Legislative Assembly for the ACT: 2006 Week 4 Hansard (4 May) . . Page.. 1180..
MR CORBELL (continuing):
shown. I have no doubt that, with the assistance of members, the ACT legal profession will be ready to play its part in implementing this significant step forward for the practice of law in Australia.
In summary, this is an extremely long and detailed piece of legislation. That is necessarily so because of the need to ensure the applicability and consistency of all aspects of governance and management of legal professions across all jurisdictions. I do not expect that members will be able to examine the whole of this bill in detail, but I would like to place on the record that officers in my department are at the disposal of any member who wishes to be briefed in detail, noting, of course, the need to see this bill operational by the middle of this year.
I should also note that, because there is a continuing effort to perfect a number of the more complex areas of the model legislation, all jurisdictions have acknowledged that they will need to return to their parliaments with amendments to their respective new acts. In the meantime, it has been agreed that the primary objective of instituting a nationally consistent legal practice should be met without further delay. I commend the bill to the Assembly.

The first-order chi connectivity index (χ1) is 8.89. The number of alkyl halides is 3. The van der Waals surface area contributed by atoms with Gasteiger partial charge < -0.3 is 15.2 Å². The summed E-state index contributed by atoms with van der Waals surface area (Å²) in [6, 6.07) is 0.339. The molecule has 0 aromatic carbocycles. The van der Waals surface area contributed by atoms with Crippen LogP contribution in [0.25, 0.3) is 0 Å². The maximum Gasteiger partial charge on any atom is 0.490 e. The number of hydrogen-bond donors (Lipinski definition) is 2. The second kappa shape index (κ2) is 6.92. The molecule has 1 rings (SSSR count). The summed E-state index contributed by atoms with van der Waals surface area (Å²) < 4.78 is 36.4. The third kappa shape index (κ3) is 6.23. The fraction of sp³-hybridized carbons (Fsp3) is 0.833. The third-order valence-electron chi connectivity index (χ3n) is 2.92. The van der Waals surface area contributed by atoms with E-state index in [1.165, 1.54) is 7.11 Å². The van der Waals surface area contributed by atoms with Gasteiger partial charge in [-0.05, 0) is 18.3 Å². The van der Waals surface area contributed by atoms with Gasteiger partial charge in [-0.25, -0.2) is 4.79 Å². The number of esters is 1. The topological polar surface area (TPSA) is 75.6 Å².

Debate (on motion by Mr Stefaniak ) adjourned to the next sitting.
Education Amendment Bill 2006
Mr Barr , pursuant to notice, presented the bill, its explanatory statement and a Human Rights Act compatibility statement.
Title read by Clerk.
MR BARR (Molonglo—Minister for Education and Training, Minister for Tourism, Sport and Recreation and Minister for Industrial Relations) (10.58): I move:
That this bill be agreed to in principle.
I am pleased to table today my very first piece of legislation, the Education Amendment Bill 2006. Since the Education Act came into force in 2005, we have seen new and more robust guidelines on registering non-government schools, new registrations of students being home educated and the establishment of new statutory bodies to provide the minister for education with advice on government and non-government school education.
However, as occurs with the introduction of new legislation, a number of implementation issues have arisen during the 16 months that the act has been in place. This bill will address a number of technical amendments, as well as addressing some definitional problems that have become apparent.
The intent of the Education Act has always been that the government should provide activities that are essential for students in government-funded schools to meet curriculum outcomes. However, there are some activities, services and facilities that enrich the school experience where schools can expect parents to contribute towards costs. These include overseas excursions. In early 2005 considerable effort was undertaken by